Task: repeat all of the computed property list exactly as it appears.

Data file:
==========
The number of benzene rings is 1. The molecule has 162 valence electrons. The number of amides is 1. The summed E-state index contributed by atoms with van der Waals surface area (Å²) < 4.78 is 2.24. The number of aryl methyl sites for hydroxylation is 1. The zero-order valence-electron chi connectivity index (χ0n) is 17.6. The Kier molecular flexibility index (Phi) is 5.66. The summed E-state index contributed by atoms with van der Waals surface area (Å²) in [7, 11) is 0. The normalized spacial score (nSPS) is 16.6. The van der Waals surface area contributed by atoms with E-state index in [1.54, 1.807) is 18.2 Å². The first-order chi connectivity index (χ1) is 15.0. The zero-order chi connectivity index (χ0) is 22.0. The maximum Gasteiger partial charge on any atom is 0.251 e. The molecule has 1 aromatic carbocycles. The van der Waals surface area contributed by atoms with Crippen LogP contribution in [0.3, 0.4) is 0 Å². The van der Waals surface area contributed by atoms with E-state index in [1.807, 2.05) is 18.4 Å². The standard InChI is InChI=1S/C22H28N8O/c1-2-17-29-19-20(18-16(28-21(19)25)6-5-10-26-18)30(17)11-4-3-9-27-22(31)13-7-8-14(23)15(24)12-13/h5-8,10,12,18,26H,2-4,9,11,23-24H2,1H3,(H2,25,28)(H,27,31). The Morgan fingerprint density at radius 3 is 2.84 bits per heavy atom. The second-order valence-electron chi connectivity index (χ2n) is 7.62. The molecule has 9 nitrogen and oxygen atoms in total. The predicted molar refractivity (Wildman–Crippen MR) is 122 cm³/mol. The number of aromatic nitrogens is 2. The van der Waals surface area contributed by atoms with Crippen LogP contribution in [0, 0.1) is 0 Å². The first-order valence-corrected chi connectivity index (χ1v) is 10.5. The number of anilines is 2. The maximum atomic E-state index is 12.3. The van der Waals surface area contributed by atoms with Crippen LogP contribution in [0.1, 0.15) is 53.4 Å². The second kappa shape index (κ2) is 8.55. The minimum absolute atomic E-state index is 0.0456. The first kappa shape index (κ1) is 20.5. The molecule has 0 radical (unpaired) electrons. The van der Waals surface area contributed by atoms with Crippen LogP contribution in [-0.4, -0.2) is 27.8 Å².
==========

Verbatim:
The number of benzene rings is 1. The molecule has 162 valence electrons. The number of amides is 1. The summed E-state index contributed by atoms with van der Waals surface area (Å²) < 4.78 is 2.24. The number of aryl methyl sites for hydroxylation is 1. The zero-order valence-electron chi connectivity index (χ0n) is 17.6. The Kier molecular flexibility index (Phi) is 5.66. The summed E-state index contributed by atoms with van der Waals surface area (Å²) in [7, 11) is 0. The normalized spacial score (nSPS) is 16.6. The van der Waals surface area contributed by atoms with E-state index in [1.54, 1.807) is 18.2 Å². The first-order chi connectivity index (χ1) is 15.0. The zero-order chi connectivity index (χ0) is 22.0. The maximum Gasteiger partial charge on any atom is 0.251 e. The molecule has 1 aromatic carbocycles. The van der Waals surface area contributed by atoms with Crippen LogP contribution in [0.3, 0.4) is 0 Å². The van der Waals surface area contributed by atoms with E-state index in [1.807, 2.05) is 18.4 Å². The standard InChI is InChI=1S/C22H28N8O/c1-2-17-29-19-20(18-16(28-21(19)25)6-5-10-26-18)30(17)11-4-3-9-27-22(31)13-7-8-14(23)15(24)12-13/h5-8,10,12,18,26H,2-4,9,11,23-24H2,1H3,(H2,25,28)(H,27,31). The Morgan fingerprint density at radius 3 is 2.84 bits per heavy atom. The second-order valence-electron chi connectivity index (χ2n) is 7.62. The molecule has 9 nitrogen and oxygen atoms in total. The predicted molar refractivity (Wildman–Crippen MR) is 122 cm³/mol. The number of aromatic nitrogens is 2. The van der Waals surface area contributed by atoms with Crippen LogP contribution in [0, 0.1) is 0 Å². The first-order valence-corrected chi connectivity index (χ1v) is 10.5. The number of anilines is 2. The maximum atomic E-state index is 12.3. The van der Waals surface area contributed by atoms with Crippen LogP contribution in [0.1, 0.15) is 53.4 Å². The second kappa shape index (κ2) is 8.55. The minimum absolute atomic E-state index is 0.0456. The first kappa shape index (κ1) is 20.5. The molecule has 0 radical (unpaired) electrons. The van der Waals surface area contributed by atoms with Crippen LogP contribution in [-0.4, -0.2) is 27.8 Å².